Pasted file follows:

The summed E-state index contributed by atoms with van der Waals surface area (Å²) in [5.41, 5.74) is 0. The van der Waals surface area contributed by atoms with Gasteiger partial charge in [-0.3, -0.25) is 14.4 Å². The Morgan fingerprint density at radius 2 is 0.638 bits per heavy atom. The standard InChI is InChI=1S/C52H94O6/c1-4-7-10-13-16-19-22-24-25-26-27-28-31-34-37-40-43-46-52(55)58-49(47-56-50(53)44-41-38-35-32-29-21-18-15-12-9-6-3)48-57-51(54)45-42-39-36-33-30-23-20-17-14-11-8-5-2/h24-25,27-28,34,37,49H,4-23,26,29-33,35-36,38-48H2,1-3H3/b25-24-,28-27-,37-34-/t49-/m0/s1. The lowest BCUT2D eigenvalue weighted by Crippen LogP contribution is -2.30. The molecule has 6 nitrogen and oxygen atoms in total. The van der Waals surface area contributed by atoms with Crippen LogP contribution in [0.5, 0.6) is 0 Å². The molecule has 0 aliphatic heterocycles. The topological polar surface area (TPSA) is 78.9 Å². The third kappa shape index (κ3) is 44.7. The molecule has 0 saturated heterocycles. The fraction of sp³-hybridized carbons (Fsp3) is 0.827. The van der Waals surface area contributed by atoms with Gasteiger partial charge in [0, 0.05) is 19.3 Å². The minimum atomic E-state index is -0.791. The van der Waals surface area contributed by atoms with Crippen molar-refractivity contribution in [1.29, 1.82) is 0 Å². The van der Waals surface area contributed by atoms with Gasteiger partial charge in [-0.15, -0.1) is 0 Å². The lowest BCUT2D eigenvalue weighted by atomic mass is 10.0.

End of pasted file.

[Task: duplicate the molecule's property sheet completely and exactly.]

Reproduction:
The summed E-state index contributed by atoms with van der Waals surface area (Å²) in [5.41, 5.74) is 0. The van der Waals surface area contributed by atoms with Gasteiger partial charge in [-0.3, -0.25) is 14.4 Å². The Morgan fingerprint density at radius 2 is 0.638 bits per heavy atom. The standard InChI is InChI=1S/C52H94O6/c1-4-7-10-13-16-19-22-24-25-26-27-28-31-34-37-40-43-46-52(55)58-49(47-56-50(53)44-41-38-35-32-29-21-18-15-12-9-6-3)48-57-51(54)45-42-39-36-33-30-23-20-17-14-11-8-5-2/h24-25,27-28,34,37,49H,4-23,26,29-33,35-36,38-48H2,1-3H3/b25-24-,28-27-,37-34-/t49-/m0/s1. The lowest BCUT2D eigenvalue weighted by Crippen LogP contribution is -2.30. The molecule has 6 nitrogen and oxygen atoms in total. The van der Waals surface area contributed by atoms with Crippen LogP contribution in [0.5, 0.6) is 0 Å². The molecule has 0 aliphatic heterocycles. The topological polar surface area (TPSA) is 78.9 Å². The third kappa shape index (κ3) is 44.7. The molecule has 0 saturated heterocycles. The fraction of sp³-hybridized carbons (Fsp3) is 0.827. The van der Waals surface area contributed by atoms with Gasteiger partial charge in [0, 0.05) is 19.3 Å². The minimum atomic E-state index is -0.791. The van der Waals surface area contributed by atoms with Crippen molar-refractivity contribution in [1.29, 1.82) is 0 Å². The van der Waals surface area contributed by atoms with Gasteiger partial charge in [-0.15, -0.1) is 0 Å². The lowest BCUT2D eigenvalue weighted by atomic mass is 10.0.